American Alpine Jounrna and Accidents in North American Climbing

Asia, Tibet, Everest, Great Couloir

  • Climbs And Expeditions
  • Climb Year:
  • Publication Year: 1992

Everest, Great Couloir. Our expedition was composed of Italians Graziano Bianchi, Battistino Bonali, Dr. Giuliano De Marchi, Fausto De Stefani, Sergio Salini, Wolfgang Thomaseth and me as leader and Czechoslovak Leopold Sulovsky. We set up Base Camp at Rongbuk on April 4 and, with the aid of yaks, Advance Base on the Central Rongbuk Glacier at 5500 meters on April 12. Salini left the expedition on the 14th. Camps I, II and III were at 6100, 6195 and 7600 meters. Much of our route was to the left of the Australian one. Camps II and III had only one tent each and room for two climbers. The first summit attempt was begun from Advance Base by De Marchi and De Stefani on April 30. They took three days to reach Camp III, where they were held up for a day by bad weather. On May 4, they bivouacked at 8000 meters and the next day at 8350 meters, below the rock barrier in the Great Couloir. They had hoped to climb to the summit on the 6th, but De Stefani was struck by cerebral edema. On the 7th a very difficult rescue began with the whole team involved. This lasted five days and De Stefani was sent back, by jeep, to Kathmandu on May 11. Thomaseth went with him. On May 14, De Marchi, who had suffered frostbite, was taken to Base Camp by Bianchi and me and also sent to Kathmandu. That same day, Bonali and Sulovsky started from Advance Base and got to Camp II. They reached Camps III and IV on the next two days. They climbed to the summit on May 17 at 3:30 P.M. and were back in Advance Base on the 19th. Our route reached the Great Couloir by climbing on the left of the big icefall, entered the couloir and followed it to the rock barrier of about 80 meters at 8400 meters. It took the summiters two hours to climb the barrier and was of Grade V difficulty. The Australians in 1984 avoided the barrier by climbing to the right before it begins. The last part of our route coincided with that of Messner. We used no supplementary oxygen. We had no porters. The only rope we fixed was on 70 meters of the rock barrier.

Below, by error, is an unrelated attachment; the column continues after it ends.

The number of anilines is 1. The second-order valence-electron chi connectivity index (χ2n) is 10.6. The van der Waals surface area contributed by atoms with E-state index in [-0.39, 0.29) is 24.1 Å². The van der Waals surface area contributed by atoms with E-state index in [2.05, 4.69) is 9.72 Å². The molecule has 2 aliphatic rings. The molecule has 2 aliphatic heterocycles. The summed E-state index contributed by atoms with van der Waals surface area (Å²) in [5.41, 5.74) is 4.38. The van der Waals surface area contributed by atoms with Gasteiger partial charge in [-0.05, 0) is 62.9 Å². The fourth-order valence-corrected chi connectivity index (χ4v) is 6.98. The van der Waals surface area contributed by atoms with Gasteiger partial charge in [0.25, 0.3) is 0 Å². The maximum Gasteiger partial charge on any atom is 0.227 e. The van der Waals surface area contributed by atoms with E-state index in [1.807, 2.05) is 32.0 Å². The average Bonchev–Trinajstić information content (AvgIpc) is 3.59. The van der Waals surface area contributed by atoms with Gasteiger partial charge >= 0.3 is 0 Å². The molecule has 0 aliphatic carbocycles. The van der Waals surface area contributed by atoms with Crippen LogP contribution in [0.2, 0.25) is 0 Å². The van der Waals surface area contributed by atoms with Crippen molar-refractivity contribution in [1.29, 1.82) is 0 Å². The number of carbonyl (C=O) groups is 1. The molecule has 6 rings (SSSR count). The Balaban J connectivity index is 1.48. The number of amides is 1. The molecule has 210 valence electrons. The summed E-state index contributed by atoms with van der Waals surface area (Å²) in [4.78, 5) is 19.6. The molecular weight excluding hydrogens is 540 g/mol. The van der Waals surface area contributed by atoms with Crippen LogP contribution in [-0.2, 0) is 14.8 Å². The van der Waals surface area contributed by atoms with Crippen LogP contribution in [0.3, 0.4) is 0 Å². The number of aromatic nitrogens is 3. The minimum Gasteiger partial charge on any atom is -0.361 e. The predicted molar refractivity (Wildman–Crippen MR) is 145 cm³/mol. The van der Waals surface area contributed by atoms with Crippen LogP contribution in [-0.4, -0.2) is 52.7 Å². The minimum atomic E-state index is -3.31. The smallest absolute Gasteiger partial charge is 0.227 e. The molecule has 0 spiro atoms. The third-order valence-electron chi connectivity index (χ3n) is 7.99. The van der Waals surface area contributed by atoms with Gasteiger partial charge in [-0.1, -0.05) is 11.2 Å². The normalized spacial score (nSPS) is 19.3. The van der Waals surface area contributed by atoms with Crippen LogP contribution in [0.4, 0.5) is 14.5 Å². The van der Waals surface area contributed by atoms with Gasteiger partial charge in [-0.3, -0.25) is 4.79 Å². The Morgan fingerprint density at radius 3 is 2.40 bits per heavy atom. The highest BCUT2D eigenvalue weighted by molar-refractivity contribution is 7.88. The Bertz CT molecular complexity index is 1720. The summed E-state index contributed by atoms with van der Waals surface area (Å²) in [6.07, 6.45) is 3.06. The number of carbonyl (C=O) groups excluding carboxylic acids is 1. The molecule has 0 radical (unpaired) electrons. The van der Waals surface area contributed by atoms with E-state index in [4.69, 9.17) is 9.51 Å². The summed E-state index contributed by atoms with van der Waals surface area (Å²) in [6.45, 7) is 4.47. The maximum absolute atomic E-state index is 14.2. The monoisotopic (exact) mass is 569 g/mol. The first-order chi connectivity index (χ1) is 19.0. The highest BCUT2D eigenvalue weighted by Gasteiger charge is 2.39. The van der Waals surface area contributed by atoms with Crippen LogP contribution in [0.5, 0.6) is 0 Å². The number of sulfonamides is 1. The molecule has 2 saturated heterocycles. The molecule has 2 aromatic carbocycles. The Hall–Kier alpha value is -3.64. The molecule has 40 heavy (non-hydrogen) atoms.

Oreste Forno, Club Alpino Italiano

This AAJ article has been reformatted into HTML. Please contact us if you spot an error.